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2019 Preservation Achievement Awards 

2019 Preservation Achievement Awards 

Our 31st annual Preservation Achievement Awards were held on Monday, October 21, 2019, at the Revere Hotel, 200 Stuart Street, Boston.

Read the digital version of our Annual Awards Booklet here.


The Award winners are:

President’s Award for Excellence

Larry Curtis

The Boston Preservation Alliance is pleased to honor Larry Curtis and WinnCompanies with our 2019 President’s Award for Excellence. We recognize an individual or organization who has enhanced the success and vibrancy of Boston in ways aligned with the Alliance’s mission. 

The body of work by Larry and WinnCompanies demonstrates the multitude of benefits that derive from adaptive reuse. They show how historic preservation and affordable housing can work symbiotically and how historic buildings with new uses energize neighborhoods. Projects in neighborhoods like Dorchester and Jamaica Plain and outside Boston in places like Lowell demonstrate the remarkable and transformational success of Larry’s work. 

Additionally, Larry has been essential to the preservation movement. The Federal Historic Tax Credit, responsible for the rehabilitation of over 44,000 buildings across the country and private investment of $144 billion, has positively impacted communities while generating more than $4.5 billion in net federal tax revenue. Yet Congress eliminated the program early in 2017 Tax Reform negotiations. It was only through a collaborative effort of local organizations like the Alliance, national groups such as the National Trust for Historic Preservation and the Historic Tax Credit Coalition, and committed and vocal leaders like Larry Curtis that this program was returned to Tax Reform Legislation and ultimately saved.

Larry’s work reminds us of the power of preservation and the need to be informed, vocal, and active in extolling the virtues of historic preservation and the programs that make it happen. Without Larry, the work we do across the country would be far more challenged.

Codman Lifetime Achievement Award

Andrea GilmoreThe Boston Preservation Alliance is proud to bestow our 2019 Codman Award for Lifetime Achievement upon long-time friend and preservation partner, Andrea Gilmore. The Codman Award recognizes outstanding and career-long contributions to historic preservation and conservation in Boston.

For twenty years Andrea served as Director of Building Conservation Associates (BCA), a consulting firm that specializes in both the technical and historical aspects of restoring buildings and works of art. She established BCA’s New England office in 1994. Andrea’s keen eye, technical knowledge, and practical approach benefit each of us through the hundreds of historic buildings she’s helped preserve that help define each of Boston’s unique neighborhoods. She’s championed and been recognized, respected and her advice heeded to foster the stewardship from which we’ve all benefited.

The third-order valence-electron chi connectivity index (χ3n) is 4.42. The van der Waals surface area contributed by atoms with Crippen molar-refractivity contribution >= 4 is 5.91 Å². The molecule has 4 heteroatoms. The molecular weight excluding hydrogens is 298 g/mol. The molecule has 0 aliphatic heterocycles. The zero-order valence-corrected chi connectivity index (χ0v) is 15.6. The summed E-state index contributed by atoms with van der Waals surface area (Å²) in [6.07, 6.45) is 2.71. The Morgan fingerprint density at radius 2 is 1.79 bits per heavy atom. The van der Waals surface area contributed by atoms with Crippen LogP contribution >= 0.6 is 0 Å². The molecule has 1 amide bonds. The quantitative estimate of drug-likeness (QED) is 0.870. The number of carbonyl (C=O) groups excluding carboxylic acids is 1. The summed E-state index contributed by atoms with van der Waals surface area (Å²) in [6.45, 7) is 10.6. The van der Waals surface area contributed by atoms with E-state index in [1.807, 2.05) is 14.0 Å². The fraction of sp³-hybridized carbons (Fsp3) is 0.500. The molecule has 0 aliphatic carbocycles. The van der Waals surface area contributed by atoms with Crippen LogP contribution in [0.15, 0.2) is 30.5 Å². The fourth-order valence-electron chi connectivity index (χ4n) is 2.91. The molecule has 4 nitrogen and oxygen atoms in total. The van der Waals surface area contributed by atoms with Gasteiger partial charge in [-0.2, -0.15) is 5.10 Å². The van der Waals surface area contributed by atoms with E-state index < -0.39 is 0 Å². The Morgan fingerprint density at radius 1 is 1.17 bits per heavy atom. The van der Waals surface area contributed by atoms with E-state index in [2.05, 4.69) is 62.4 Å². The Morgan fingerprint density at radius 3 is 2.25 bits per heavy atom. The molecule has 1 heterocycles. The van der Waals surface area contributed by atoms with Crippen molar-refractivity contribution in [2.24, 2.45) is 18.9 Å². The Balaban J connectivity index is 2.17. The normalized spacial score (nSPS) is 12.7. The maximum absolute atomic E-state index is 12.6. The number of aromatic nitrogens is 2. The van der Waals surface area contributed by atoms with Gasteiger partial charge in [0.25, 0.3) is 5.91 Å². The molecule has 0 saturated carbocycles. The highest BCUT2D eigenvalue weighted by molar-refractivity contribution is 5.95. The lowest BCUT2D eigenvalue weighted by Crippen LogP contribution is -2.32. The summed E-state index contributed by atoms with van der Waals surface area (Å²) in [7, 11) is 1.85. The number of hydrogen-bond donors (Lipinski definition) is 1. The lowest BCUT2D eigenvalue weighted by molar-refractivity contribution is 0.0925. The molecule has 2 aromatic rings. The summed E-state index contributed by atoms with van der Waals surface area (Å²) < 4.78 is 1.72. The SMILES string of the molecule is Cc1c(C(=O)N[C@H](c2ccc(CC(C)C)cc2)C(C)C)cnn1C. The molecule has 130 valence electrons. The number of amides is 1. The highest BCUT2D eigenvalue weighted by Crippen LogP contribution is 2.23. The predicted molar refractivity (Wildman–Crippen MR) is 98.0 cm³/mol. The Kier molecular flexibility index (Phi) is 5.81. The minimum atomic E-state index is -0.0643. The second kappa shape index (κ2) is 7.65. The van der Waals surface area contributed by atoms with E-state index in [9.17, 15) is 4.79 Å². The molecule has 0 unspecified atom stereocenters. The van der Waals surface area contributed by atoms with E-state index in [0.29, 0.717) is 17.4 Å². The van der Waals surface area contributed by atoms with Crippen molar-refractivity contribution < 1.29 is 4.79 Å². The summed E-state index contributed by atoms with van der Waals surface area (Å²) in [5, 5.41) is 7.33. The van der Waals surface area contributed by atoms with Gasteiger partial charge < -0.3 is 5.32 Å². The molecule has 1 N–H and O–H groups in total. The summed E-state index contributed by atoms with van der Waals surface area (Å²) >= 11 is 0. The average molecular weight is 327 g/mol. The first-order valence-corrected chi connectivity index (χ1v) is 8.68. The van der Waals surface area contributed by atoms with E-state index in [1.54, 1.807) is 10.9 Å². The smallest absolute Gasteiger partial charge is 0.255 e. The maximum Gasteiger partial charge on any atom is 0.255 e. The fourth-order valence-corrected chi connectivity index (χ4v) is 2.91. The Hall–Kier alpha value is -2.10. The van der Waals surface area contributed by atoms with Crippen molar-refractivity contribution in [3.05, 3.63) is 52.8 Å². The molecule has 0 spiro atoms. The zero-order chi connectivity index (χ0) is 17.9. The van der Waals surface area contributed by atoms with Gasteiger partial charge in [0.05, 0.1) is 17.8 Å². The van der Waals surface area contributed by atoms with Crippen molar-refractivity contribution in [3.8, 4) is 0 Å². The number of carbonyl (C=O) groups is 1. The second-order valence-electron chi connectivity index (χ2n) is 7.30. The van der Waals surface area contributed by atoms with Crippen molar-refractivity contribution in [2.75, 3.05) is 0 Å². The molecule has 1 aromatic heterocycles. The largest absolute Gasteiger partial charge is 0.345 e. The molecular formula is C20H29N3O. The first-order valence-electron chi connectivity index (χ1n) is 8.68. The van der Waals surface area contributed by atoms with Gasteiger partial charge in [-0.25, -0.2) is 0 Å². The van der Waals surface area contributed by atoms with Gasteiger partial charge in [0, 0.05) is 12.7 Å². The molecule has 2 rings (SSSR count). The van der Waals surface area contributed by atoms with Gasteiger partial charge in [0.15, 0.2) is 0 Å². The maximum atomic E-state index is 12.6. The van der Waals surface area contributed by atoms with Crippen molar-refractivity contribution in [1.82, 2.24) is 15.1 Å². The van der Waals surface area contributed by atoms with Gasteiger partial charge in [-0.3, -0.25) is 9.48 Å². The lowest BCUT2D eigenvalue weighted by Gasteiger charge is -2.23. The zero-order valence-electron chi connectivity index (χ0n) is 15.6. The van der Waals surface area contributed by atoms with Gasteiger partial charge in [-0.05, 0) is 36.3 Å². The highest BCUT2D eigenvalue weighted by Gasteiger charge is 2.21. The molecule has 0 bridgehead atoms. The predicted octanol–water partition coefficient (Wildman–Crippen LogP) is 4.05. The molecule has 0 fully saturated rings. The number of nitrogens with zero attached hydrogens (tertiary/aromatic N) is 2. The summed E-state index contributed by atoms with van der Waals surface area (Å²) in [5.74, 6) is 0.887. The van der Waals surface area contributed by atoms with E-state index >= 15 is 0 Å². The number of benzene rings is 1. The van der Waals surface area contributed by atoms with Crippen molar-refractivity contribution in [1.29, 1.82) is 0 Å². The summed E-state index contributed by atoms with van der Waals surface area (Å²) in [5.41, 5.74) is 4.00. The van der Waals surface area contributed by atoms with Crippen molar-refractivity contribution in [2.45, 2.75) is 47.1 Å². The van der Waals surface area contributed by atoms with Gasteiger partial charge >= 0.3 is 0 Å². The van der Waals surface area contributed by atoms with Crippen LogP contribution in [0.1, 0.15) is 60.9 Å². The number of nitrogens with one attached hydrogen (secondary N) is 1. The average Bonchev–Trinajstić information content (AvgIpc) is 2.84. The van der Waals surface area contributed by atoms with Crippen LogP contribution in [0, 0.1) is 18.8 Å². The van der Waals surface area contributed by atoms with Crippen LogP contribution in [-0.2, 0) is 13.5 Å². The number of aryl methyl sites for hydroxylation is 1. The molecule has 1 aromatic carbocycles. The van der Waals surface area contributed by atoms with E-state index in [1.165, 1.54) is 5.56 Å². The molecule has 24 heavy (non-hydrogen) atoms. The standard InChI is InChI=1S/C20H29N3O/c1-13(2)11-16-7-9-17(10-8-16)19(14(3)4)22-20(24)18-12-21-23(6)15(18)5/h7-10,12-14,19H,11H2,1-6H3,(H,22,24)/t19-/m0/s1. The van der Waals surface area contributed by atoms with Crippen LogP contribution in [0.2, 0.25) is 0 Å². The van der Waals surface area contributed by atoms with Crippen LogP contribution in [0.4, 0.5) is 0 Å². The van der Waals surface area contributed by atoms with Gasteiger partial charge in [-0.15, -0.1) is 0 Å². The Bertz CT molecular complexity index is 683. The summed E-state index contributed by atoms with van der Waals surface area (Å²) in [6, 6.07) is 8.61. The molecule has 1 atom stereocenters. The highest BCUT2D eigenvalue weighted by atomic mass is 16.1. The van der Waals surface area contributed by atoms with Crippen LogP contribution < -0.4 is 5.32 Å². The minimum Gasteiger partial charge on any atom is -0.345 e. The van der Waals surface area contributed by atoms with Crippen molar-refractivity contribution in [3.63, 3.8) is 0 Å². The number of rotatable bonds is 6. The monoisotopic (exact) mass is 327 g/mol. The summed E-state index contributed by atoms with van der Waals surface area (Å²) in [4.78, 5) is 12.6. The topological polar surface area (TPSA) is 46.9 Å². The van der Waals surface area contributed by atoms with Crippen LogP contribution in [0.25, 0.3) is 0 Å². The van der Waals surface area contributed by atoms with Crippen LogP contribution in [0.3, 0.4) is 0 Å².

A graduate of the Columbia University Graduate School of Architecture, Planning, and Historic Preservation, active in the leadership of our sister organization Historic Boston Inc., Andrea has also co-authored “Paint in America: The Colors of Historic Buildings.” Her experience is extensive: Architectural Conservator at the Cultural Resources Center of the National Park Service then at Historic New England where she became Director of the Conservation Center at Historic New England until 1994. She was also an adjunct professor at the Historic Preservation Program of Boston University’s Department of American and New England Studies. Andrea continues to serve as an advisor to the BCA in retirement.

As a leader in the preservation community and an inspiration for women in preservation trades, Andrea’s contributions throughout her career leave a legacy through the places she’s preserved, the students she’s mentored, and the colleagues she’s inspired. The Boston Preservation Alliance recognizes her commitment with our Codman Award for Lifetime Achievement. 

Preservation Achievement Award Winners

Neighborhoods are living things. They evolve to the changing needs of their inhabitants. Rural farms become streetcar suburbs. Carriage lanes become roads. Thriving businesses fade. The buildings and places that survive these changes become natural points of reference for the neighborhood and vessels of collective memory. They are physical touchpoints for residents today and tomorrow. 

This year’s cohort of award winners shows that historic buildings and parks can adapt to the changing neighborhood around them. Historic structures add a splash of uniqueness to a contemporary brand. As the historic structures blossom with new life, they add an extra layer to the collective memory of the neighborhood.

Sometimes the best way to adapt is to restore and preserve, but with a focus on 21st-century needs. Our award winners illustrate that buildings designed for the needs of people from past centuries can be renewed to fit the needs of a contemporary world. When buildings are designed for people, they can continue to be used by people.




If you or your company are interested in sponsoring our next awards event, contact Paula Antonevich at pantonevich@bostonpreservation.org.




Thank you to all our corporate members, including: